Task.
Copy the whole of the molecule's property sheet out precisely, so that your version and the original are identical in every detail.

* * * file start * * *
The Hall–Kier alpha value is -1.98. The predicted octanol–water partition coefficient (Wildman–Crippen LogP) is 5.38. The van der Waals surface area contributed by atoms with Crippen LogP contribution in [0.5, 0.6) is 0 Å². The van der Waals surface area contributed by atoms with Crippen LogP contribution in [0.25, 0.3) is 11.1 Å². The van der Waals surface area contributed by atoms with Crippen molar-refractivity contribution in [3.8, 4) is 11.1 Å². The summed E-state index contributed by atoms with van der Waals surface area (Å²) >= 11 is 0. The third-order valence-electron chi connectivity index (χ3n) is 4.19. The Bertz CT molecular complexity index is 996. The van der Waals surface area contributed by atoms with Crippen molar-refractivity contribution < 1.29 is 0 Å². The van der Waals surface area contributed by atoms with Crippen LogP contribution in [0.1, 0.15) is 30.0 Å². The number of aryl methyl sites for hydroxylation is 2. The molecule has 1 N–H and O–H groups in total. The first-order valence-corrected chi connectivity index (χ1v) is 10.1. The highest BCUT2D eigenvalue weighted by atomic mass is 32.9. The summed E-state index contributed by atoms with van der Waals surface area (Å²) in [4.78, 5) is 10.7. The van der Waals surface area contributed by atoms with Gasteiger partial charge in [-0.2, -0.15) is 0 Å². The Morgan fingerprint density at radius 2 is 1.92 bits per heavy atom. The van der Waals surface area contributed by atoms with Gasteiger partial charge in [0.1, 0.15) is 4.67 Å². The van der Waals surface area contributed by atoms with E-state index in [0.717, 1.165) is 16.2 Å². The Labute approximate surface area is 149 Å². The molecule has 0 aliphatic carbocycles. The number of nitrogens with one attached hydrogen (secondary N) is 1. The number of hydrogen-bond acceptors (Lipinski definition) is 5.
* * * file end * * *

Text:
The Hall–Kier alpha value is -1.98. The predicted octanol–water partition coefficient (Wildman–Crippen LogP) is 5.38. The van der Waals surface area contributed by atoms with Crippen LogP contribution in [0.5, 0.6) is 0 Å². The van der Waals surface area contributed by atoms with Crippen LogP contribution in [0.25, 0.3) is 11.1 Å². The van der Waals surface area contributed by atoms with Crippen molar-refractivity contribution in [3.8, 4) is 11.1 Å². The summed E-state index contributed by atoms with van der Waals surface area (Å²) >= 11 is 0. The third-order valence-electron chi connectivity index (χ3n) is 4.19. The Bertz CT molecular complexity index is 996. The van der Waals surface area contributed by atoms with Crippen molar-refractivity contribution < 1.29 is 0 Å². The van der Waals surface area contributed by atoms with Crippen LogP contribution in [0.1, 0.15) is 30.0 Å². The number of aryl methyl sites for hydroxylation is 2. The molecule has 1 N–H and O–H groups in total. The first-order valence-corrected chi connectivity index (χ1v) is 10.1. The highest BCUT2D eigenvalue weighted by atomic mass is 32.9. The summed E-state index contributed by atoms with van der Waals surface area (Å²) in [4.78, 5) is 10.7. The van der Waals surface area contributed by atoms with Gasteiger partial charge in [-0.2, -0.15) is 0 Å². The Morgan fingerprint density at radius 2 is 1.92 bits per heavy atom. The van der Waals surface area contributed by atoms with Gasteiger partial charge in [0.1, 0.15) is 4.67 Å². The van der Waals surface area contributed by atoms with E-state index in [0.717, 1.165) is 16.2 Å². The Labute approximate surface area is 149 Å². The molecule has 0 aliphatic carbocycles. The number of nitrogens with one attached hydrogen (secondary N) is 1. The number of hydrogen-bond acceptors (Lipinski definition) is 5.